Mexico and Argentina

Ternium iron ore mine halted after disappearance of Mexican community activists

Bnamericas Published: Tuesday, January 24, 2023
Ternium iron ore mine halted after disappearance of Mexican community activists

Workers at the Aquila de Las Encinas-Ternium iron ore mine in Mexico have gone on strike and halted operations since Saturday in protest at the disappearance of two local community leaders.

Ternium México confirmed to BNamericas that operations had been suspended at the mine, but did not respond to questions about the impact on the operation and the actions being taken to resolve the problem.

Some 12,000-15,000t/d of iron ore are produced from the mine in Aquila municipality, Michoacán.

On January 15, community leader Antonio Díaz and lawyer Ricardo Lagunes disappeared after a meeting of local Nahua indigenous people, according to media reports.

Their disappearance is thought to be related to conflicts among the community over royalties paid by the miner. Community members led by Díaz have been receiving royalties of 18,000 pesos (US$950) per month from the miner since 2012, but have faced opposition from rival groups seeking to obtain the money and have also been subjected to extortion by members of the Knights Templar cartel, a powerful criminal organization in southwest Mexico.

The community has not suggested that the company is directly linked to the disappearance of the two men, but has blamed the miner for disrupting the social fabric in the area due to the financial interests and conflicts it has generated locally.

Community members have blocked the Coahuayana bridge on the highway between Lázaro Cárdenas in Michoacán and Tecomán in Colima state and have exhorted other local people to stop work at the mine.

“There is a sit-in at Coahuayana by people from Aquila and Ostula and it is indefinite. The mining company is closed at the request of the community members ....  This is until our colleagues are returned alive," Lagunes' wife, María Ramírez, said in a press conference on Monday.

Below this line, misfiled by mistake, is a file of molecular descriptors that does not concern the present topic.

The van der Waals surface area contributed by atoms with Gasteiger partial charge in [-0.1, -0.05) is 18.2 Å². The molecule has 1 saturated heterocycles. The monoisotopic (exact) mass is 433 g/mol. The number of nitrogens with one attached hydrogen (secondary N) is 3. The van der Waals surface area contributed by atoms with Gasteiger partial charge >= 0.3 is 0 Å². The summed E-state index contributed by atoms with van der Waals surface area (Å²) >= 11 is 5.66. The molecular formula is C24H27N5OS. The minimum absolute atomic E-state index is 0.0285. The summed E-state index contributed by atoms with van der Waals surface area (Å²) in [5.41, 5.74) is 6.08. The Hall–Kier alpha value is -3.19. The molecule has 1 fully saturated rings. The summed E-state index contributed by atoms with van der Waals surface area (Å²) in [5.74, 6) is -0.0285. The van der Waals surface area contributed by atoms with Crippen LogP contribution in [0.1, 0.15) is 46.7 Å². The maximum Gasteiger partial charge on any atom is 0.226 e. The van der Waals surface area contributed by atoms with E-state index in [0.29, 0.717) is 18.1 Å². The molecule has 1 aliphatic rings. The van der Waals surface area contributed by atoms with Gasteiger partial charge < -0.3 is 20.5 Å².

Relatives and representatives of the two men have demanded that the Mexican State take action to ensure they are found.

"We appeal for your intervention so that they appear alive because we know the great influence and power that the mining company has in the area and with the groups that live there, and we ask that you use all the resources at your disposal and power to locate them immediately," said Ricardo Lagunes' brother, Antuan Lagunes.

Ternium's response 

On its Facebook page, Ternium México expressed “its solidarity with the families of those affected and with the Aquila community, of which it is part,” adding that it hoped that the situation would be resolved soon.

"Ternium is opposed to any type of violence and categorically rejects any speculation and/or defamation made in an effort to associate it with any type of illegal activity," said the company.

The firm reiterated on Twitter that it was following what was happening in the community "with great concern" and said it was in "constant contact with the authorities to be aware of the evolution of the matter" and has also offered its help to families and the community.

President Andrés Manuel López Obrador also referred to the events recently in his morning press conference, saying that “We're working on it and there's a team, there's coordination of the entire security cabinet."

Michel Cervantes, lawyer for the NGO Ideas, said at the press conference that there are currently three parallel investigations underway on the case in Michoacán and Colima states and also by the attorney general's office (FGR).

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